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What Liz Cheney got wrong

By Ruben Navarrette, CNN Contributor
updated 11:26 AM EST, Tue November 19, 2013
STORY HIGHLIGHTS
  • Liz Cheney, running for U.S. Senate, declared opposition to same-sex marriage
  • Cheney's sister, who is in a same-sex marriage, says Liz is on the wrong side of history
  • Ruben Navarrette: Liz Cheney should recognize that same-sex marriage is about freedom
  • He says his brother, who is gay, persuaded him to change his view on marriage

Editor's note: Ruben Navarrette is a CNN contributor and a nationally syndicated columnist with the Washington Post Writers Group. Follow him on Twitter @rubennavarrette.

San Diego, California (CNN) -- Republicans portray themselves as the party of family values. Yet, in Wyoming, one prominent group of right wing kinfolk will spend the holidays embroiled in a family feud.

You don't get to choose your family. Still, family members might choose a destructive lifestyle that puts them at odds with loved ones. They make others uncomfortable, and hurt those who love them. These people are often thinking only of themselves, and they haven't considered the consequences of their behavior.

Liz Cheney is one of these people. And the destructive lifestyle she has chosen is that of a politician.

The Republican Senate candidate from Wyoming is running to the right of Republican incumbent Sen. Mike Enzi. And because that might not be so easy to do, whenever the challenger offers an opinion on a topic, it's difficult to know if she's speaking from the heart -- or pandering to the lowest common denominator.

Ruben Navarrette Jr.
Ruben Navarrette Jr.

An independent political group calling itself the American Principles Fund, which is defending Enzi, recently launched an ad attacking Cheney for opposing a constitutional amendment to ban same-sex marriage and supporting the decision of the State Department to give benefits to same-sex partners of employees.

Cheney sisters spar over same-sex marriage, parents weigh in

This week, while calling on Enzi to denounce the ad and labeling it "gutter politics," Cheney stood by those earlier positions. During an interview on "Fox News Sunday," she said:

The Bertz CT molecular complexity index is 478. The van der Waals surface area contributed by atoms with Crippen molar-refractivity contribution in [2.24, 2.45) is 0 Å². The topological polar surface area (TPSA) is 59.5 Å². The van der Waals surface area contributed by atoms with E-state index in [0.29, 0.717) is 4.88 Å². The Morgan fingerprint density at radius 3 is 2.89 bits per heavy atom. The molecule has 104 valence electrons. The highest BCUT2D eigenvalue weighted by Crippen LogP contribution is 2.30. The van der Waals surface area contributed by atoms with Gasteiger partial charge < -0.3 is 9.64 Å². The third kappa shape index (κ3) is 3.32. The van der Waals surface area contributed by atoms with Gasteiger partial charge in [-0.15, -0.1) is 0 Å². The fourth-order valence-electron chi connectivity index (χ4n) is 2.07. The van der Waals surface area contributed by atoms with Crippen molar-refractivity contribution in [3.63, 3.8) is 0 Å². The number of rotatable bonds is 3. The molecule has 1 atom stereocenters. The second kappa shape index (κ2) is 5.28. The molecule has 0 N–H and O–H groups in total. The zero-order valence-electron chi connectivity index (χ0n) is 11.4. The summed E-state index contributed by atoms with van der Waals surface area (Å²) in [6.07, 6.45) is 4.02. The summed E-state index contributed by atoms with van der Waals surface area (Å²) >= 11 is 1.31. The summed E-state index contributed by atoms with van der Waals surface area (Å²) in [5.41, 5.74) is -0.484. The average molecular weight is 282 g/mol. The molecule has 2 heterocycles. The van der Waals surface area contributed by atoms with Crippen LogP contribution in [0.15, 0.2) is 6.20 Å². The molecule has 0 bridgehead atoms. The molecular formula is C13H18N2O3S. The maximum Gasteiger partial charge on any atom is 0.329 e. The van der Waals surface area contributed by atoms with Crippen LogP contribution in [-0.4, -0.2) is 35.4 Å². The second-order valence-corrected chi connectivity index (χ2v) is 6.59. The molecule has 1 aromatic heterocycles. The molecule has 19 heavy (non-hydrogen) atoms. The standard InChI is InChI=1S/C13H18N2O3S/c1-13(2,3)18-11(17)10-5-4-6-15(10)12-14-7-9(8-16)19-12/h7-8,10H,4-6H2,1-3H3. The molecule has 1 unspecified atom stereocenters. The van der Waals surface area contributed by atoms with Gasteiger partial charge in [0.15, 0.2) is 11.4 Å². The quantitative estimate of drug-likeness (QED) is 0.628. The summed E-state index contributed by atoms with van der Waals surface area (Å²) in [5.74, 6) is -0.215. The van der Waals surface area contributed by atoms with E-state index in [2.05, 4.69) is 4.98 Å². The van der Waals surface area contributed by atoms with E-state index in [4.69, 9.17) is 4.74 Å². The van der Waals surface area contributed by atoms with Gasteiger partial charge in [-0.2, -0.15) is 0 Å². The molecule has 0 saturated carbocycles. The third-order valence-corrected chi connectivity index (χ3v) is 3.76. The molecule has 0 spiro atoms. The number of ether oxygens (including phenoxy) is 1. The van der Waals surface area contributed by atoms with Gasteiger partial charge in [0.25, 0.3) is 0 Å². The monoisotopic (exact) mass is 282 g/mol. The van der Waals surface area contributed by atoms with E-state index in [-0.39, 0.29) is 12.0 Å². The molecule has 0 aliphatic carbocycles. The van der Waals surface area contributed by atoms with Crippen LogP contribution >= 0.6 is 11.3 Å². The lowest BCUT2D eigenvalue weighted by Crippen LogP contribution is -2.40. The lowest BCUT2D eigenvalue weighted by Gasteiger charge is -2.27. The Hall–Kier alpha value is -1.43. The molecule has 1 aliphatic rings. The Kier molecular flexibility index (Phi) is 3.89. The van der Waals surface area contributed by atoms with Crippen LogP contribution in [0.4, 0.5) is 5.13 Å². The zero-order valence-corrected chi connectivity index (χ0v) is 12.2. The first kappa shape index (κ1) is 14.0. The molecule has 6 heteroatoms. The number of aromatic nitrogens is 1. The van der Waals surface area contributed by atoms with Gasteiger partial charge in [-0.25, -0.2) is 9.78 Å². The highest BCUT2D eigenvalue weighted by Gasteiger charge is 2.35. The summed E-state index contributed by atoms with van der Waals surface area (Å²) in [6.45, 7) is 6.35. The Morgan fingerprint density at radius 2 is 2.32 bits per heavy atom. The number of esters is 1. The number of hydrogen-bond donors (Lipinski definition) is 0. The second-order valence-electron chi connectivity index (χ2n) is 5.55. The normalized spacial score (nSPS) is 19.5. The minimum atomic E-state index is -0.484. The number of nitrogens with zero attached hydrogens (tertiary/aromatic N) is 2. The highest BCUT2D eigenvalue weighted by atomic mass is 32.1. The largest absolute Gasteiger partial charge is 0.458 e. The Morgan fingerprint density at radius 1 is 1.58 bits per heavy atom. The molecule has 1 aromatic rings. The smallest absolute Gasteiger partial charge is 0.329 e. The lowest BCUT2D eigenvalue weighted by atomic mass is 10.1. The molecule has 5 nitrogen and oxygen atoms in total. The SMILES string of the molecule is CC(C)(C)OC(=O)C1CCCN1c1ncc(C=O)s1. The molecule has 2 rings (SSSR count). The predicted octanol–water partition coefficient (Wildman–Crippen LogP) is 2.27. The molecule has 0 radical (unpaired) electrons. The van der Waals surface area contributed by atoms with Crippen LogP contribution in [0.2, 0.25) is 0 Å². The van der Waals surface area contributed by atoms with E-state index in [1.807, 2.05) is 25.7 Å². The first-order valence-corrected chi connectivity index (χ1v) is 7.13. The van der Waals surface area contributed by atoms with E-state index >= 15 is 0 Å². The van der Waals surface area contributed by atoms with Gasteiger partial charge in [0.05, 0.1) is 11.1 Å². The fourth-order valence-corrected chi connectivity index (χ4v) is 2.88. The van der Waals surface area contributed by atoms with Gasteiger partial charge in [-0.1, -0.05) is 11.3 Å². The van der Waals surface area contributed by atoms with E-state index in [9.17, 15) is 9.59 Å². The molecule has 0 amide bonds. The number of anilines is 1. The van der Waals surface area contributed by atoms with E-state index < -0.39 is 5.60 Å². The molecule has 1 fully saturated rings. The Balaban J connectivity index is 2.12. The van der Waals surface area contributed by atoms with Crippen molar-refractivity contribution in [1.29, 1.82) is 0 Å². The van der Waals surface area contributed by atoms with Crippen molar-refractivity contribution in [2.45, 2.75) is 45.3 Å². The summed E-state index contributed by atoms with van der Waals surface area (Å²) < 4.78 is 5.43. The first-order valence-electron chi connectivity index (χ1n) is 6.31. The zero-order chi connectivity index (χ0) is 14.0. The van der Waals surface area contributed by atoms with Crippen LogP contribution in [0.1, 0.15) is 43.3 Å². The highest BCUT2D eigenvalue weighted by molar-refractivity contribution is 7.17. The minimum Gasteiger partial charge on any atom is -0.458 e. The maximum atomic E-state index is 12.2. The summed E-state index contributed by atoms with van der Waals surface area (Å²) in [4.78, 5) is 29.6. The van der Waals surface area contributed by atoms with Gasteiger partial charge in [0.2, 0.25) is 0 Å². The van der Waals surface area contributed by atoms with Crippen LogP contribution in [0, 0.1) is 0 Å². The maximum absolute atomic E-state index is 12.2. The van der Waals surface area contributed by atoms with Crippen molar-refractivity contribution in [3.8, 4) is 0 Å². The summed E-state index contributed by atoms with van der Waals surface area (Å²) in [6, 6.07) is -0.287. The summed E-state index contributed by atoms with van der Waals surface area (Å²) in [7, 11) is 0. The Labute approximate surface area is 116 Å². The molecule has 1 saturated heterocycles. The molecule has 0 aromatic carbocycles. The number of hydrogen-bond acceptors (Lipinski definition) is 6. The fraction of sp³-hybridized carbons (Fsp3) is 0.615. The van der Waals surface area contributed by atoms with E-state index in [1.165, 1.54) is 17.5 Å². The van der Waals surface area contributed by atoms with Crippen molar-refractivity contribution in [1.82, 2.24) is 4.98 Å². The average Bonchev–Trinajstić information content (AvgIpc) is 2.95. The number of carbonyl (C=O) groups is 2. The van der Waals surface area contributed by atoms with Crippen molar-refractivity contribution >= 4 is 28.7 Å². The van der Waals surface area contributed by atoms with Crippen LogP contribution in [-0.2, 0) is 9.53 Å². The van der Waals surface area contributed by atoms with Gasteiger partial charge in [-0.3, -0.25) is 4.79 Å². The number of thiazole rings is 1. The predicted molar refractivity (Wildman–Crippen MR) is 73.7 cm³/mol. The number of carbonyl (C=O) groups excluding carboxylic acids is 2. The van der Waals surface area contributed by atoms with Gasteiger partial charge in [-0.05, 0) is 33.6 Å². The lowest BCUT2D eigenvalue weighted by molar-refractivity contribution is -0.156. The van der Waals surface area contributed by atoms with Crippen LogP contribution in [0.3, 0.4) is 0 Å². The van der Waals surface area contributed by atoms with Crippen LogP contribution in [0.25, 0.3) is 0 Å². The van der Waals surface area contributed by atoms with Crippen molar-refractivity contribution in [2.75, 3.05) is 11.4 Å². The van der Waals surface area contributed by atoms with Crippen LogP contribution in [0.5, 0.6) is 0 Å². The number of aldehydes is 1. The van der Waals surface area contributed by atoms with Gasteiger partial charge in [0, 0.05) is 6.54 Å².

"I don't believe we ought to discriminate against people because of their sexual orientation. If people are in a same-sex relationship and they want their partner to be able to have health benefits or be designated as a beneficiary on their life insurance, there's no reason we shouldn't do that."

Nonetheless, that ad puts Cheney in a tight spot, and given that Wyoming is a very conservative state and given that she's trying to position herself on the far right of the spectrum, she can't be seen as soft on same-sex marriage.

Thus, in the same interview, she made clear that she doesn't favor allowing same-sex couples to wed and that she supports "the traditional definition of marriage."

It's a position that Cheney has long held. That is part of the problem. In a country where, as public opinion polls make clear, the opinion of so many Americans on same-sex marriage is rapidly evolving due in large part to the fact that young Americans consider this a nonissue, it would have been good to see some personal growth from Cheney.

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Besides, she should tread lightly on this subject. Why? Because blood is thicker than votes. And because Michael Corleone was right, and -- even in the rough and tumble of politics -- you "don't ever take sides with anyone against the family."

And, for the Cheney family, this issue is personal. Liz's sister, Mary, is in a same-sex marriage and has two children with her wife and longtime companion, Heather Poe.